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25 October

A multi-racial pantheon in Portuguese India

From the start of the Portuguese colonisation in the 16th century, the production of religious images made from ivory developed in this "Rome of the East" that was Goa.  This production could be described as proto-industry due to its size.   In effect, we can only be surprised by the abundance of these “Indo-Portuguese” representations which can be found today in museums, at antique dealers and in auction rooms, in Portugal, of course, but also throughout Europe and on the other side of the Atlantic, in Brazil and Mexico.  But what do we understand these Indo-Portuguese images to be? Bernardo Ferrão de Tavares e Távora, one of the first people to have studied them, gave the following definition: "They are sculptures made in Asia by indigenous craftsmen, initially under the aegis of the Portuguese missions, copying Western designs, taking inspiration from them or recreating them with their own variations”. This lead to the creation of multi-racial objects which tell the story of the meeting of two worlds – the Western world and the Asian world.

  • The Good Shepherd

  • Detail of a good shepherd pedestal

  • Detail of a goos shepherd figure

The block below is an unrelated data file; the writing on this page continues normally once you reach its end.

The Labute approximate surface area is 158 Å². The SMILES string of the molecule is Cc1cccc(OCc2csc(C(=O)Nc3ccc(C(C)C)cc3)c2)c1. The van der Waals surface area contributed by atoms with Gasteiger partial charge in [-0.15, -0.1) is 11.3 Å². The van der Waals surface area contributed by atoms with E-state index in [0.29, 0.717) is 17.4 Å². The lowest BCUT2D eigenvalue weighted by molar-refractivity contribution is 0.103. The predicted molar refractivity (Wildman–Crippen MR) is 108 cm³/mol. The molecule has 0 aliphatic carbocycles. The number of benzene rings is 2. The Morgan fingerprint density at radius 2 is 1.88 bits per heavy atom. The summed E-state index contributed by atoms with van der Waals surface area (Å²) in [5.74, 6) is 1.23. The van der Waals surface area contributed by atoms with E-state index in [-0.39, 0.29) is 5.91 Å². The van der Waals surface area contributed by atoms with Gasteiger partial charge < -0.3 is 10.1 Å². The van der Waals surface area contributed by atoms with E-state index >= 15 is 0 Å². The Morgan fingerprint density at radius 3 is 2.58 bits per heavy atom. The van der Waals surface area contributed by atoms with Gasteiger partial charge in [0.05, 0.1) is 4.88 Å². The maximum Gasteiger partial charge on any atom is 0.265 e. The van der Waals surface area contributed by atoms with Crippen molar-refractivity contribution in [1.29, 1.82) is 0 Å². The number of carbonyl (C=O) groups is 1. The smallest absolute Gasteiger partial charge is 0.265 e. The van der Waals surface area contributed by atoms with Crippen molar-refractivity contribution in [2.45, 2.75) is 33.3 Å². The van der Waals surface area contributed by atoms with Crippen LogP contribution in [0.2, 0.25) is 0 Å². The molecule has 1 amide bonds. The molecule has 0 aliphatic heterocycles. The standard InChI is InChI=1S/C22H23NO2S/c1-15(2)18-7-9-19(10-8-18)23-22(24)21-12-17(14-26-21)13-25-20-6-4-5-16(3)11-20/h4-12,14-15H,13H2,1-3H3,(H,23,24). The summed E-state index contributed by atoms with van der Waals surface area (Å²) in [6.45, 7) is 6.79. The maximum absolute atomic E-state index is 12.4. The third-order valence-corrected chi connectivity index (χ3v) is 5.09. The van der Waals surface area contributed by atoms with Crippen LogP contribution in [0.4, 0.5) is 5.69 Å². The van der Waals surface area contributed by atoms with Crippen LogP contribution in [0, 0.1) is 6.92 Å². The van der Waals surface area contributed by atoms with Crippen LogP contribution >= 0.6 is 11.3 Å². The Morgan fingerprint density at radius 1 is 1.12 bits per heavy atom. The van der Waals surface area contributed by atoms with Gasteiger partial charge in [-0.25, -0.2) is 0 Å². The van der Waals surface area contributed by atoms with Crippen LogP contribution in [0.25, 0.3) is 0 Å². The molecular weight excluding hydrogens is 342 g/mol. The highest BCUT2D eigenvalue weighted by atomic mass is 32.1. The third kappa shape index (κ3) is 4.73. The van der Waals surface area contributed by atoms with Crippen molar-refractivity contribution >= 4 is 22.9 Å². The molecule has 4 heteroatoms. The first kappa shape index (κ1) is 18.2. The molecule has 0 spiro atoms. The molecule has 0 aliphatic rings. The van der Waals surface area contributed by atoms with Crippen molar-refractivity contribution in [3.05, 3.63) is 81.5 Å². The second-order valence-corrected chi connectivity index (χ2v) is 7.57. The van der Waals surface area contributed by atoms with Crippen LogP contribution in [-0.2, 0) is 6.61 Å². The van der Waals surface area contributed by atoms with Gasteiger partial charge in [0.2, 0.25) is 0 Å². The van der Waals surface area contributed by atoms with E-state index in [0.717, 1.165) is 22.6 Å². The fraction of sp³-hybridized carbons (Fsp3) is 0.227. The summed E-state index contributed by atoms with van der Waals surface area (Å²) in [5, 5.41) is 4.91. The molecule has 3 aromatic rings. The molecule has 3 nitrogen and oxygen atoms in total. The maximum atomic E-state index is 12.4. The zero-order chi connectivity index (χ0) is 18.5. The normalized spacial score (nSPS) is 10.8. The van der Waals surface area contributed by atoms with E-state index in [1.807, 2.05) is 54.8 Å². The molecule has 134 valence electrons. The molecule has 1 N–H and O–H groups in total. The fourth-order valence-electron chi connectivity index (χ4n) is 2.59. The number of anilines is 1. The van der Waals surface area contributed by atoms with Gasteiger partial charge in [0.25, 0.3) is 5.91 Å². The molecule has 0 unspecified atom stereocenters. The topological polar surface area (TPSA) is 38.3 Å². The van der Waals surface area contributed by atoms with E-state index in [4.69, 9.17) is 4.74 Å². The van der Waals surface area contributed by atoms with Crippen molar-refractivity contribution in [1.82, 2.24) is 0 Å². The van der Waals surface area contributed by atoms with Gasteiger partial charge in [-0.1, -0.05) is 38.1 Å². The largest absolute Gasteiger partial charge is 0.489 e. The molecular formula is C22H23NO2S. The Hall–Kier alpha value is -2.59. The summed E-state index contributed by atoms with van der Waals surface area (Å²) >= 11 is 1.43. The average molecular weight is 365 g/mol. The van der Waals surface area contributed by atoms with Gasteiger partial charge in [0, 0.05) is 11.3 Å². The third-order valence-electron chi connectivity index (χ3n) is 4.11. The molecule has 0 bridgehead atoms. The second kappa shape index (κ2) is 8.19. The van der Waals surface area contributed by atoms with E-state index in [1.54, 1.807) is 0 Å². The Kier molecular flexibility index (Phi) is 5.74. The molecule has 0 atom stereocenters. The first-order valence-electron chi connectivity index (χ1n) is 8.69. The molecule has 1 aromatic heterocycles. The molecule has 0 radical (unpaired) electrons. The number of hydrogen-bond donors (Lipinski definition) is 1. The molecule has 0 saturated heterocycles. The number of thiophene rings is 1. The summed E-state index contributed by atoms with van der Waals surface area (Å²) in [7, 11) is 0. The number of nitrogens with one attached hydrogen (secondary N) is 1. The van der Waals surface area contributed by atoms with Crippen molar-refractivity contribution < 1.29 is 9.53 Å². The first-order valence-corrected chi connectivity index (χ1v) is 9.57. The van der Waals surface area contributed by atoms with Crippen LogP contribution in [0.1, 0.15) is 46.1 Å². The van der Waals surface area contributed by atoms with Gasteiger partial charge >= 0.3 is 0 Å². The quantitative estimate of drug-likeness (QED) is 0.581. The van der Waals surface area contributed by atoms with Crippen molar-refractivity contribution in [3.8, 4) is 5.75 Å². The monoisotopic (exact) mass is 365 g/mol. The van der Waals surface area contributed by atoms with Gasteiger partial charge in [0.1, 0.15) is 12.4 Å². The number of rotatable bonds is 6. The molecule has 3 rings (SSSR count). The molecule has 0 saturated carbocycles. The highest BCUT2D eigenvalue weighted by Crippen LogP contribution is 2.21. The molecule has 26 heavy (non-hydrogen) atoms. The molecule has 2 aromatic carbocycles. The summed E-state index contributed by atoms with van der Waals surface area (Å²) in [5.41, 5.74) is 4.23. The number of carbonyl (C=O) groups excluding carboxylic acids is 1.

• The back of the goos shepherd figure

  • Detail of the base of a good shepherd figure

  • The good shepherd

    The good shepherd

  • Two good shepherds

  • Our Lady of the Immaculate Conception

  • Detail of Our Lady of the Immaculate Conception

  • Virgin and Child

  • Virgin of the Immaculta Conception

  • Praying Saint

  • Virgin

  • Virgin and Child

  • Blessing Jesus

  • Baby Jesus, Savior of the World

  • Baby Jesus with skull

  • Baby Jesus

  • Baby Jesus in his bed

  • Christ on the Cross

  • Detail of the Christ on the Cross

  • Detail of Christ from the back

  • Saint Sebastian

  • Detail of Saint Sebastian

  • Saint Francis of Assisi

  • Saint Anthony of Padua

  • Two Pilgrim Saints

  • Small Couple


Detail of the Christ on the Cross

Detail of the Christ on the Cross

XVIIIe siècle, ivoire, H : 24 cm, L : 23 cm

We have very little information about the workshops which produced these ivory sculptures. However, recent studies have revealed the existence of several regions of production – in India, Sri Lanka, China and Japan. But the attribution to one region or another is based on stylistic differences which are far from being obvious. This fine face of the dying Christ may come from a Sri Lankan workshop. The beard and the two locks of hair which fall to the shoulder are elegant and refined, as is the slightly open mouth, allowing us to see the teeth. Christ’s slanted closed eyes give him an Asian appearance. Traces of colour suggest that the hair and the beard were originally painted.